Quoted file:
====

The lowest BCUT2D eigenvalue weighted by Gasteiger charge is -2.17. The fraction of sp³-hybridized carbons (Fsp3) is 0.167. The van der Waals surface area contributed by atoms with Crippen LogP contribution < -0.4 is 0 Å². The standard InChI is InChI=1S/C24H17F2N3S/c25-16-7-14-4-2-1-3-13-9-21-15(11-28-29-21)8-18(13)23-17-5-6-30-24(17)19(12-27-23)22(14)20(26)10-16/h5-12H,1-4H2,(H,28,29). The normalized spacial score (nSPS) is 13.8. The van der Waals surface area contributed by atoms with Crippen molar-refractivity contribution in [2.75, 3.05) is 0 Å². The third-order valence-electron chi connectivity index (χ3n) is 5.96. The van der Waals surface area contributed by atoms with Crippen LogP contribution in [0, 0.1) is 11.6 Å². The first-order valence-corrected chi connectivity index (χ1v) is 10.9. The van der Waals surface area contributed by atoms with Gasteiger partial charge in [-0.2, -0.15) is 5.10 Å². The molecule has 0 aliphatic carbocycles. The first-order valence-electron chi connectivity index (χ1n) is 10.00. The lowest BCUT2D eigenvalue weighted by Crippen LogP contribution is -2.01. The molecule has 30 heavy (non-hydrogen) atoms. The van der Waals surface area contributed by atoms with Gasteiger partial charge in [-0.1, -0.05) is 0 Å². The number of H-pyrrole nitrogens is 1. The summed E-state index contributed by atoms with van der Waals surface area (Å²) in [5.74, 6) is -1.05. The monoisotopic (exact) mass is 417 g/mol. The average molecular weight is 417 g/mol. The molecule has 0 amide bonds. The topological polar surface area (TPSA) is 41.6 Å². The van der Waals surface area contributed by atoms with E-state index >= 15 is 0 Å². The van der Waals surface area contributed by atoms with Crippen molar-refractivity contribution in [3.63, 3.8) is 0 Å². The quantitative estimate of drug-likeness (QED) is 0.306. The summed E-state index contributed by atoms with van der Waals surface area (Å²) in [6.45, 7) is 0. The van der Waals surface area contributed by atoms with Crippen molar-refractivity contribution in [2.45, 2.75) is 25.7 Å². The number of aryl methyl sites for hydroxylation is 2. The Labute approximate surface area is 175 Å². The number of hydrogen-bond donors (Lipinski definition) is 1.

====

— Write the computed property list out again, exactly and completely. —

The lowest BCUT2D eigenvalue weighted by Gasteiger charge is -2.17. The fraction of sp³-hybridized carbons (Fsp3) is 0.167. The van der Waals surface area contributed by atoms with Crippen LogP contribution < -0.4 is 0 Å². The standard InChI is InChI=1S/C24H17F2N3S/c25-16-7-14-4-2-1-3-13-9-21-15(11-28-29-21)8-18(13)23-17-5-6-30-24(17)19(12-27-23)22(14)20(26)10-16/h5-12H,1-4H2,(H,28,29). The normalized spacial score (nSPS) is 13.8. The van der Waals surface area contributed by atoms with Crippen molar-refractivity contribution in [2.75, 3.05) is 0 Å². The third-order valence-electron chi connectivity index (χ3n) is 5.96. The van der Waals surface area contributed by atoms with Crippen LogP contribution in [0, 0.1) is 11.6 Å². The first-order valence-corrected chi connectivity index (χ1v) is 10.9. The van der Waals surface area contributed by atoms with Gasteiger partial charge in [-0.2, -0.15) is 5.10 Å². The molecule has 0 aliphatic carbocycles. The first-order valence-electron chi connectivity index (χ1n) is 10.00. The lowest BCUT2D eigenvalue weighted by Crippen LogP contribution is -2.01. The molecule has 30 heavy (non-hydrogen) atoms. The van der Waals surface area contributed by atoms with Gasteiger partial charge in [-0.1, -0.05) is 0 Å². The number of H-pyrrole nitrogens is 1. The summed E-state index contributed by atoms with van der Waals surface area (Å²) in [5.74, 6) is -1.05. The monoisotopic (exact) mass is 417 g/mol. The average molecular weight is 417 g/mol. The molecule has 0 amide bonds. The topological polar surface area (TPSA) is 41.6 Å². The van der Waals surface area contributed by atoms with E-state index >= 15 is 0 Å². The van der Waals surface area contributed by atoms with Crippen molar-refractivity contribution in [3.63, 3.8) is 0 Å². The quantitative estimate of drug-likeness (QED) is 0.306. The summed E-state index contributed by atoms with van der Waals surface area (Å²) in [6.45, 7) is 0. The van der Waals surface area contributed by atoms with Crippen molar-refractivity contribution in [2.45, 2.75) is 25.7 Å². The number of aryl methyl sites for hydroxylation is 2. The Labute approximate surface area is 175 Å². The number of hydrogen-bond donors (Lipinski definition) is 1.